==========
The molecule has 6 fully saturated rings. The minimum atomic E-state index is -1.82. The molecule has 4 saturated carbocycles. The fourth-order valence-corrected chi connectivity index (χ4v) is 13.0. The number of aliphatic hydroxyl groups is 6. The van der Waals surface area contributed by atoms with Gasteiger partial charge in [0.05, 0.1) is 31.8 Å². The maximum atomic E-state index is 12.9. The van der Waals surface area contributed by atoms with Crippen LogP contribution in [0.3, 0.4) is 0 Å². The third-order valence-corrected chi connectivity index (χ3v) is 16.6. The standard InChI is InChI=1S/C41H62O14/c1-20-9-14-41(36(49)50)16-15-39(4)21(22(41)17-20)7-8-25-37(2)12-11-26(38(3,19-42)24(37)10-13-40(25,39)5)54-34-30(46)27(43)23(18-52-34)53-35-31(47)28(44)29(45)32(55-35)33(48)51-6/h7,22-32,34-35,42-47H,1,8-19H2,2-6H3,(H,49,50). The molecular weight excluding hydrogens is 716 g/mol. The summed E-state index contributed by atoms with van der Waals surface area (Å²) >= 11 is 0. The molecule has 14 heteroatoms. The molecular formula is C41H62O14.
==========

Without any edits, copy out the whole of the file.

The molecule has 6 fully saturated rings. The minimum atomic E-state index is -1.82. The molecule has 4 saturated carbocycles. The fourth-order valence-corrected chi connectivity index (χ4v) is 13.0. The number of aliphatic hydroxyl groups is 6. The van der Waals surface area contributed by atoms with Gasteiger partial charge in [0.05, 0.1) is 31.8 Å². The maximum atomic E-state index is 12.9. The van der Waals surface area contributed by atoms with Crippen LogP contribution in [0.3, 0.4) is 0 Å². The third-order valence-corrected chi connectivity index (χ3v) is 16.6. The standard InChI is InChI=1S/C41H62O14/c1-20-9-14-41(36(49)50)16-15-39(4)21(22(41)17-20)7-8-25-37(2)12-11-26(38(3,19-42)24(37)10-13-40(25,39)5)54-34-30(46)27(43)23(18-52-34)53-35-31(47)28(44)29(45)32(55-35)33(48)51-6/h7,22-32,34-35,42-47H,1,8-19H2,2-6H3,(H,49,50). The molecular weight excluding hydrogens is 716 g/mol. The summed E-state index contributed by atoms with van der Waals surface area (Å²) >= 11 is 0. The molecule has 14 heteroatoms. The molecular formula is C41H62O14.